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  1. We investigate knowledge retrieval with multi-modal queries, i.e. queries containing information split across image and text inputs, a challenging task that differs from previous work on cross-modal retrieval. We curate a new dataset called ReMuQ for benchmarking progress on this task. ReMuQ requires a system to retrieve knowledge from a large corpus by integrating contents from both text and image queries. We introduce a retriever model “ReViz” that can directly process input text and images to retrieve relevant knowledge in an end-to-end fashion without being dependent on intermediate modules such as object detectors or caption generators. We introduce a new pretraining task that is effective for learning knowledge retrieval with multimodal queries and also improves performance on downstream tasks. We demonstrate superior performance in retrieval on two datasets (ReMuQ and OK-VQA) under zero-shot settings as well as further improvements when finetuned on these datasets. 
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    Free, publicly-accessible full text available July 1, 2024
  2. null (Ed.)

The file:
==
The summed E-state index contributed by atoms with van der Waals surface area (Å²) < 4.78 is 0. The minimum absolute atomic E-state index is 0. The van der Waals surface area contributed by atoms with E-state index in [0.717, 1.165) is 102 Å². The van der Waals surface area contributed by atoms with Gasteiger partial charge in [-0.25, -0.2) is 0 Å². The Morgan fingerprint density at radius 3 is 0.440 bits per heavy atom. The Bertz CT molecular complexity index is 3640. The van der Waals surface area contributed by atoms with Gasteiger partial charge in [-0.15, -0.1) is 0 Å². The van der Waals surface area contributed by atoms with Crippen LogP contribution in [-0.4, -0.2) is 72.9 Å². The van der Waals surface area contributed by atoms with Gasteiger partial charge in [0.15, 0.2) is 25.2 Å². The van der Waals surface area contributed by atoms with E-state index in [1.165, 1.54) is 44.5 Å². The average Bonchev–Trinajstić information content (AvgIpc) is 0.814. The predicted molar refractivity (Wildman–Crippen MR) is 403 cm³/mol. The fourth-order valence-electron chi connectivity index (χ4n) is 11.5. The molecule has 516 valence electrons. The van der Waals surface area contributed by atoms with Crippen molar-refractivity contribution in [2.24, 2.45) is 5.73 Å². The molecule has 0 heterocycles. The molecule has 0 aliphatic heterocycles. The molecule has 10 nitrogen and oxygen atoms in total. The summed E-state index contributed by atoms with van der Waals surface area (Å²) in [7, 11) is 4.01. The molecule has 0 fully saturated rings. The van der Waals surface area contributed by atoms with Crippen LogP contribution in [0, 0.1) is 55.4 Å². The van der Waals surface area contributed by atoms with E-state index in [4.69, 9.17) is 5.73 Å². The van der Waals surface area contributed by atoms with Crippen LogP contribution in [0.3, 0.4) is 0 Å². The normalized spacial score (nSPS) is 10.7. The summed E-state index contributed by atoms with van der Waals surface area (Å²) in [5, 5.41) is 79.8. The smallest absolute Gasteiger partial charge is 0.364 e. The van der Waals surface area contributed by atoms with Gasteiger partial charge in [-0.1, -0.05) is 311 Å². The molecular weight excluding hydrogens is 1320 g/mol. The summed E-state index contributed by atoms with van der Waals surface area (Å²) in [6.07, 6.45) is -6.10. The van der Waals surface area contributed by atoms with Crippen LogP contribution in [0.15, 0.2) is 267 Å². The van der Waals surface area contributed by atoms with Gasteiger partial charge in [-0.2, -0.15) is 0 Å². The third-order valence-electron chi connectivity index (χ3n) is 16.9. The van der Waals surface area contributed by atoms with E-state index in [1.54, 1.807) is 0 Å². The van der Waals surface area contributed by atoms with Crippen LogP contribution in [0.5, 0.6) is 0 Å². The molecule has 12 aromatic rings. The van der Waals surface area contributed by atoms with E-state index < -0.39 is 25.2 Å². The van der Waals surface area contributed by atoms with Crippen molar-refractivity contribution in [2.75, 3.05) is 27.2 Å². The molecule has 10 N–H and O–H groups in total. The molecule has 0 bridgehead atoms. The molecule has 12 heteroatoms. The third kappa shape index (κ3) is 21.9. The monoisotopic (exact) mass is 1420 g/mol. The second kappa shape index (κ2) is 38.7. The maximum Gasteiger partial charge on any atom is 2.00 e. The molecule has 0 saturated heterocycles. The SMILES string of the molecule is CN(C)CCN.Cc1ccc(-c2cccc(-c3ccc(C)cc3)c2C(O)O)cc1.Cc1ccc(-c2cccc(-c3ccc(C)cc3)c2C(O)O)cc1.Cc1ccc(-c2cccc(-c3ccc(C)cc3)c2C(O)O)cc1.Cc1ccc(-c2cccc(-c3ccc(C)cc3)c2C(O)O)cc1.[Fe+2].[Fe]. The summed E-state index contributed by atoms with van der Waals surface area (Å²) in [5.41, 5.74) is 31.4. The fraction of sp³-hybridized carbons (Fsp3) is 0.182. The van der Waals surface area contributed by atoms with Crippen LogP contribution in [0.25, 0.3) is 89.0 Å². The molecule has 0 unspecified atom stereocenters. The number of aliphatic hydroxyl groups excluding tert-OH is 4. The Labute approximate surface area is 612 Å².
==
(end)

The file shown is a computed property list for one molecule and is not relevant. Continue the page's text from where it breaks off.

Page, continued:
Captioning is a crucial and challenging task for video understanding. In videos that involve active agents such as humans, the agent{'}s actions can bring about myriad changes in the scene. Observable changes such as movements, manipulations, and transformations of the objects in the scene, are reflected in conventional video captioning. Unlike images, actions in videos are also inherently linked to social aspects such as intentions (why the action is taking place), effects (what changes due to the action), and attributes that describe the agent. Thus for video understanding, such as when captioning videos or when answering questions about videos, one must have an understanding of these commonsense aspects. We present the first work on generating \textit{commonsense} captions directly from videos, to describe latent aspects such as intentions, effects, and attributes. We present a new dataset {``}Video-to-Commonsense (V2C){''} that contains {\textasciitilde}9k videos of human agents performing various actions, annotated with 3 types of commonsense descriptions. Additionally we explore the use of open-ended video-based commonsense question answering (V2C-QA) as a way to enrich our captions. Both the generation task and the QA task can be used to enrich video captions. 
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